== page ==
Have you ever told someone that you liked their top, and you heard “Thanks, it was only $8/£4/€1/whatever cheap cost”? That always takes me aback, as I didn’t comment on the price of it whatsoever, but revealing how cheaply it was purchased seems to be a knee jerk reaction now for most people. I am in no way arguing for spending money for no apparent reason, but why have we, as society, become crippled by a need to be cheap? Why is buying things cheaply considered an accomplishment? (Note, I did not say frugally.)
Behind the Scenes
So, is everyone just ignoring the abhorrent labour practices that we all well-know is going on behind the scenes of fast fashion, cheap home goods, and pretty much everything else? Obviously money does play a large role in my purchasing decisions, but as a human being, I can’t just ignore the abuse, low pay, and inhumane treatment that is going into those items. Can people truly just put the blinders on and ignore that? I in no way can afford an entire slow-fashion, hand made, artisanal wardrobe, and have fast fashion pieces, but I do try to only buy those pieces when truly necessary/warranted. Is the lure of cheap prices so strong that you just forget that it is happening?
The Real Price
Does anyone know what the actual price of things should be nowadays? Not the rock bottom, super slashed, questionably attained price, but the normal price of an item made by someone paid fairly? And if they don’t, does anyone actually care to know? The cost of everything is dropping and dropping and dropping- look at how much of your household goods can now be purchased at the dollar store, and how much of your wardrobe could be purchased entirely at H&M and Forever 21. But are costs actually dropping? Or is the manufacturing and production process employing more and more questionable practices and poorer quality materials to accomplish those prices? Heads up: a properly made t-shirt should hit at least $20. Now, I know that several of you angrily started typing a response about how ridiculous that is, BUT that $22 t-shirt should last at least 2-3 years with proper care. (Not the faded, stretched out, unravelling items that I see on a daily basis…) Do you actually educate yourself on the true cost of a purchase before arbitrarily deciding what you think is a fair price?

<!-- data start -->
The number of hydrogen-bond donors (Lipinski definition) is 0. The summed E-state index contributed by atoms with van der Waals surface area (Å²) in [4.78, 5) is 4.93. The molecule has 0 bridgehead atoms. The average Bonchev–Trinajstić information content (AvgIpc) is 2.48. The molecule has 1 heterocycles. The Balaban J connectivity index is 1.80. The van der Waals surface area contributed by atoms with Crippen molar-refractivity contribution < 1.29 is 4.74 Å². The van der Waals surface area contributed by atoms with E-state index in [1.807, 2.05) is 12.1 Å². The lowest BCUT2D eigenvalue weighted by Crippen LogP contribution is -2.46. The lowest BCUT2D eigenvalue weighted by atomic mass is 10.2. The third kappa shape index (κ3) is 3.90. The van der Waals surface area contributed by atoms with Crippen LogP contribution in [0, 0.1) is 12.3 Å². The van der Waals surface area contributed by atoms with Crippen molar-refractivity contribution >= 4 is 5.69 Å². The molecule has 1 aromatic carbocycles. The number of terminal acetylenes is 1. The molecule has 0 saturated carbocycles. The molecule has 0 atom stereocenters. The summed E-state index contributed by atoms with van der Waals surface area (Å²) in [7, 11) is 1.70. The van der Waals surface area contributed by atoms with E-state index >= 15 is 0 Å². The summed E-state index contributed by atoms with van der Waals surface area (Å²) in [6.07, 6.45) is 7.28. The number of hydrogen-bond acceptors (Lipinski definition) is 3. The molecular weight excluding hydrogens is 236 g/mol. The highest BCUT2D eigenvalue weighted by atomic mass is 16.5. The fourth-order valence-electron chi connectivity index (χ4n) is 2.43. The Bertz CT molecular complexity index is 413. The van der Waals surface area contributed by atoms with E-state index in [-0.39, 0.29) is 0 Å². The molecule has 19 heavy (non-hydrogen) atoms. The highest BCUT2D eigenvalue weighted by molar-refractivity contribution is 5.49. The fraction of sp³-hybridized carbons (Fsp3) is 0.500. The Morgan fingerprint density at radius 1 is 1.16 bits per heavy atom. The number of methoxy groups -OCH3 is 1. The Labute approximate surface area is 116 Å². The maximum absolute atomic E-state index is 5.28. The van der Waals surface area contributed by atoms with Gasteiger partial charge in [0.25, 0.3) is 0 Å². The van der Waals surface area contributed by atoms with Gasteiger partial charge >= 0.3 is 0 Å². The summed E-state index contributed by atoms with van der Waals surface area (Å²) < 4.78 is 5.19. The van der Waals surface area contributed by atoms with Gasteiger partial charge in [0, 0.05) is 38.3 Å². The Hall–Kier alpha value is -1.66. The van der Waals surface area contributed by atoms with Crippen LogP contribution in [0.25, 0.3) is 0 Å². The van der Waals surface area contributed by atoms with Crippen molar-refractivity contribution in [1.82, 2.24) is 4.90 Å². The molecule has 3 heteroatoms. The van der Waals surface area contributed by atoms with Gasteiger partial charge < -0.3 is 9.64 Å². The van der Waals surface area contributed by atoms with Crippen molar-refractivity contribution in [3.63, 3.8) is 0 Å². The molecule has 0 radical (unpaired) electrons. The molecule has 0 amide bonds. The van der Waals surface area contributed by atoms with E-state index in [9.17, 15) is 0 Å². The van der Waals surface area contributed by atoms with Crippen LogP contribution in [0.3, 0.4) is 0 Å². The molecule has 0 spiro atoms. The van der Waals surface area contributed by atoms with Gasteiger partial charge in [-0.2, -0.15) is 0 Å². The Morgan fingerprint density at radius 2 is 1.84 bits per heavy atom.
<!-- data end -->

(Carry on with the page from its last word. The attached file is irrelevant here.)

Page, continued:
More, More, More
I truly don’t understand why people need to do hauls, or continually buy clothing. I as much as anyone love to look at new clothing and imagine what it would be like in my wardrobe; that doesn’t mean that I need to continually purchase those things… Am I odd for trying to make the most out of what I have rather than owning things that are used a handful of times (if at all)? Can anyone explain to me why you would need to continually buy new clothing, candles, make up, shoes, tupperware, vases, pillows, whatever it is? (This is my issue with subscription boxes- I’ve no idea why anyone would need to continually replenish anything and collect more things on a monthly/quarterly basis…) You can’t possibly use it all. If you already have 20 dresses, and you buy 5 more but have no more time than normal to wear them, what are you doing with the dresses you aren’t wearing? And if you own 15 candles, and purchase 3 more, do you burn several different scented candles at once? Hoard them for the apocalypse when your Pumpkin Spice Attitude candle will apparently save you? Why do we need so much of everything?
(I would love to focus my blog entirely on style. I mean, I would certainly maintain another blog to talk about history, books, travel, baking, and everything else I love, but I have more than enough ideas and materials to discuss style ad nauseum. However, every style blogger continually features new pieces and hauls, and I’m really trying to a conscious and ethical shopper. Does anyone know of any style blogs that focus on what you own, rather than shopping [either new or second-hand]?)
From what it appears to me, people do seem to keep a great deal of pride in procuring something cheaply. I don’t understand this pride, in the face of what I discussed above- sure, you bought that dress for $25 but it was made by a woman working 18 hour days making less than $1 a day. Is there pride in that? And is there pride in adding yet another item to a stuffed wardrobe that you may wear twice and then move on?
To me, I spend time and care into deciding what I will purchase. I research my choices, and decide what is the best option for my budget, needs, and wants. When I can make the purchase and can finally use whatever it is, I do feel a pride in the fact that I know that it’s the right piece/item for me, and that I worked X amount of time to earn the money to purchase it. And I find that I take far better care of items (and enjoy them more) when I know that I worked hard to purchase that, rather than knowing it is cheap and not worth much to start with. Also, when someone says that it looks nice/is a good choice, I have something to tell them about it rather than the small amount of money I paid for it.
I know that many people will either angrily stop reading this post (probably have already stopped), or told themselves that I am out of touch. (FYI, I have a very tight budget, and typically plan 4-8 weeks ahead to buy a new piece of clothing.) I’m in no way arguing to go buy designer clothing for no apparent reason. However, think about everything that goes into that super cheap item next time, instead of mindlessly purchasing yet another skirt or table runner.
Will cheap ever end? Are we ever going to turn the corner to well made and fairly priced items being the norm again?
Facebook | Twitter | Instagram | Pinterest | Bloglovin’